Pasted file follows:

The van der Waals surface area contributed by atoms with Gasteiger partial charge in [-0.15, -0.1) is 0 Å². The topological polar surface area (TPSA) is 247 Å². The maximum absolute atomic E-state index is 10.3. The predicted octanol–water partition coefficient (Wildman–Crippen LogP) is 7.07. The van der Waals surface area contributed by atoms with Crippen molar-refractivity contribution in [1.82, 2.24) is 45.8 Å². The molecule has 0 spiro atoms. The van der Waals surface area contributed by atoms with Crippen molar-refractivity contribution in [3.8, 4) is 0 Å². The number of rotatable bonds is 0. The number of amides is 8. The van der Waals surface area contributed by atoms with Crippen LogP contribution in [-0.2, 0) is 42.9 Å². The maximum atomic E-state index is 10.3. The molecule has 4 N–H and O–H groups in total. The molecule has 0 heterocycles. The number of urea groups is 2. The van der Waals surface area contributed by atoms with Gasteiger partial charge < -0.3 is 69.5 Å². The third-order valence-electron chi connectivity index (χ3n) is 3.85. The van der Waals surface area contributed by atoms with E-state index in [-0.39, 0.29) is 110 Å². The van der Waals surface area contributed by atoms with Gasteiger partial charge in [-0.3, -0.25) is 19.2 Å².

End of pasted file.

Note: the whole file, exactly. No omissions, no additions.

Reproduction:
The van der Waals surface area contributed by atoms with Gasteiger partial charge in [-0.15, -0.1) is 0 Å². The topological polar surface area (TPSA) is 247 Å². The maximum absolute atomic E-state index is 10.3. The predicted octanol–water partition coefficient (Wildman–Crippen LogP) is 7.07. The van der Waals surface area contributed by atoms with Crippen molar-refractivity contribution in [1.82, 2.24) is 45.8 Å². The molecule has 0 spiro atoms. The van der Waals surface area contributed by atoms with Crippen molar-refractivity contribution in [3.8, 4) is 0 Å². The number of rotatable bonds is 0. The number of amides is 8. The van der Waals surface area contributed by atoms with Crippen LogP contribution in [-0.2, 0) is 42.9 Å². The maximum atomic E-state index is 10.3. The molecule has 4 N–H and O–H groups in total. The molecule has 0 heterocycles. The number of urea groups is 2. The van der Waals surface area contributed by atoms with Gasteiger partial charge < -0.3 is 69.5 Å². The third-order valence-electron chi connectivity index (χ3n) is 3.85. The van der Waals surface area contributed by atoms with E-state index in [-0.39, 0.29) is 110 Å². The van der Waals surface area contributed by atoms with Gasteiger partial charge in [-0.3, -0.25) is 19.2 Å².